This technology will save lives.
Every year, dozens of children and pets die from heatstroke in cars, often because someone forgets they are still in the back when leaving the vehicle. Sadly, these deaths could have easily been prevented. To highlight the dangers of heatstroke in cars, Ford released a graphic video back in the summer showing what happens when a child or pet is left inside a hot car by using melting ice sculptures.
According to NoHeatStroke.com, 21 children have died from heatstroke in cars so far this year in the US and a record 53 children died in 2018 and 2019. On a day when the outside temperature is 70 degrees, a car cabin can heat up to over 115 degrees, which is dangerous for children and pets.
To help prevent deaths caused by heatstroke in cars, many manufacturers offer rear occupant alerts that remind the driver when a child or pet is still in the back seat as they leave the car.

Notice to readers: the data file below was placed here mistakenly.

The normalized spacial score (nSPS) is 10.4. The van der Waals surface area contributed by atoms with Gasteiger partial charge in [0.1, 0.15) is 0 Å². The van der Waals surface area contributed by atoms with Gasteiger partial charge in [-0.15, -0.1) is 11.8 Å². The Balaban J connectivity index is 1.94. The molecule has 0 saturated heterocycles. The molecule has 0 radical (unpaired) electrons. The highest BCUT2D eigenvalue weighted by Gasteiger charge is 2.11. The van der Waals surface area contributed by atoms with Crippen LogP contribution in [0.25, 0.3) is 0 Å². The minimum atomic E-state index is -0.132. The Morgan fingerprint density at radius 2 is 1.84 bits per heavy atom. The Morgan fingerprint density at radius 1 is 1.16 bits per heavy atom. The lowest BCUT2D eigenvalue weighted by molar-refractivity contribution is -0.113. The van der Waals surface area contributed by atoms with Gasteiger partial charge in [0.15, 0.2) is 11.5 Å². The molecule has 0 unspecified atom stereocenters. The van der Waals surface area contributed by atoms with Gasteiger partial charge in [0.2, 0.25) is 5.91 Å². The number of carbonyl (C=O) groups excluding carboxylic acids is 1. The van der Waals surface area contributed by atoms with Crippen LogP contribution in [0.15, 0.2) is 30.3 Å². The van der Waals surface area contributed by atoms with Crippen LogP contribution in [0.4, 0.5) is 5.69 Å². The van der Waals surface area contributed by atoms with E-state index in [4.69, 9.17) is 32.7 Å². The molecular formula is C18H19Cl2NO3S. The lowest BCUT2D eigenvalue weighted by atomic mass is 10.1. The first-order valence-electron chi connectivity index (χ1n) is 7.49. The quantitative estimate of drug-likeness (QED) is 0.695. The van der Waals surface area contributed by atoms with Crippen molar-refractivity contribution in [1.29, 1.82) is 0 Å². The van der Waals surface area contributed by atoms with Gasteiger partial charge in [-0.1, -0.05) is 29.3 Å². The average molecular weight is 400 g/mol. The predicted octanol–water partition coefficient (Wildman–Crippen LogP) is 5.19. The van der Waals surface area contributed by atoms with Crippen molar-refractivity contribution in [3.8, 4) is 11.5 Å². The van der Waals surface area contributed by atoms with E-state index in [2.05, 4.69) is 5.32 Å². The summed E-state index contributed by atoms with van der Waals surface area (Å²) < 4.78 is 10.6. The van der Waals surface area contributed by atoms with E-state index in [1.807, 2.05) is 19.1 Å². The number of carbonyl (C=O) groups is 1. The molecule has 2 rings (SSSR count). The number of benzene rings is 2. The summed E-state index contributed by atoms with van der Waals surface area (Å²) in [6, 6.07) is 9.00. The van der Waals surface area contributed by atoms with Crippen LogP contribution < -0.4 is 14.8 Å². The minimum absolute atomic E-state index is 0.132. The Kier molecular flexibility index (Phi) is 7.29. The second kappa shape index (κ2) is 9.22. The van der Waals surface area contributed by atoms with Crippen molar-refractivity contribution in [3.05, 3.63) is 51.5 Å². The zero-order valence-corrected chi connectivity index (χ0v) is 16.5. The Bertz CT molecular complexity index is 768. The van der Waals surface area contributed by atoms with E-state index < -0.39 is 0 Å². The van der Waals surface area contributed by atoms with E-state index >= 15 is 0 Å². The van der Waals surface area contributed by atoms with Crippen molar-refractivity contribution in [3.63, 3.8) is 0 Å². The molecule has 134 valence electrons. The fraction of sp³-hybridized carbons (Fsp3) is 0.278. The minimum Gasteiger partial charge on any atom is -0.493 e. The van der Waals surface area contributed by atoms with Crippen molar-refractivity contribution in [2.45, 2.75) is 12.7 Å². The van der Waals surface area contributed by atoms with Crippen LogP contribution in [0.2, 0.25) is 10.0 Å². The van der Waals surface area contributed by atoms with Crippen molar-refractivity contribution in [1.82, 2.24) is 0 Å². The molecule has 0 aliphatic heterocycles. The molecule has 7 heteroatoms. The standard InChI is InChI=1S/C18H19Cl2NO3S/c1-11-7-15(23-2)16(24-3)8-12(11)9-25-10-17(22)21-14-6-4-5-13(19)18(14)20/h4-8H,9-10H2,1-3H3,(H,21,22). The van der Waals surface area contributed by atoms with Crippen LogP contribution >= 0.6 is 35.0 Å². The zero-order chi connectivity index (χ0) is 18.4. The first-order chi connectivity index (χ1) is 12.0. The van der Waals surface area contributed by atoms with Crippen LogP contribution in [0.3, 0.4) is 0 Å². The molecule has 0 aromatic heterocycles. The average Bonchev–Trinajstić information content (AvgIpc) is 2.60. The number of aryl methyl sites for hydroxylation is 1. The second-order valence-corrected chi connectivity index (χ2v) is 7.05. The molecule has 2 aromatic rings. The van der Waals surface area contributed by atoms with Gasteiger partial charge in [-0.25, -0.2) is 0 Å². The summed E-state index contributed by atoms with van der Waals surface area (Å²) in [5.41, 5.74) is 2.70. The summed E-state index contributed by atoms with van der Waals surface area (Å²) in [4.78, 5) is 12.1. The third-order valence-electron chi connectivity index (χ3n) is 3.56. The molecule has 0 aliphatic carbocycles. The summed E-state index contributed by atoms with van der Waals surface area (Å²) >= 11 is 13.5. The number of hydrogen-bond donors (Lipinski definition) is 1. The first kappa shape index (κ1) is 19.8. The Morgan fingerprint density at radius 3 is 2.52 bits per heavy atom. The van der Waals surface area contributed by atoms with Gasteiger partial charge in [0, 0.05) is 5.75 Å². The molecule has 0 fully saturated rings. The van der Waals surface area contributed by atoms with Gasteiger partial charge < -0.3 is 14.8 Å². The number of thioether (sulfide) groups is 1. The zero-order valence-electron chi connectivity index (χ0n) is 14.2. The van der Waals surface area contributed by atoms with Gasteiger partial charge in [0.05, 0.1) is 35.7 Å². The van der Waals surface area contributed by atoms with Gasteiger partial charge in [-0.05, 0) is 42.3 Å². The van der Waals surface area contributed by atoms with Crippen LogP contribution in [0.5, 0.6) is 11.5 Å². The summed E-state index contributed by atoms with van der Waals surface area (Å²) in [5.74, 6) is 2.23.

In another step towards eliminating heatstroke deaths, the new 2022 Genesis GV70 is available with a more advanced rear occupant alert with new radar sensors that can detect rear passengers more accurately. Its high-performance microchip can even detect subtle movements when the body isn't moving like when a child breaths. When the engine is switched off and open the driver's door after opening and closing the rear door or tailgate, a "check rear seats" appears on the instrument cluster.
After the first alert, the second alert activates if any movement is detected after all the doors are locked. This will cause the horn to sound and the hazard lights to flash, alerting the driver.
Owners subscribed to Genesis Connected Services will also receive a text on their smartphone warning that their child or pet has been left behind inside the car. Thankfully, this life-saving tech will soon become standard in more cars: Ford has pledged that all its passenger cars will come with a rear occupant alert as standard by 2025, as have General Motors, Toyota, and Stellantis.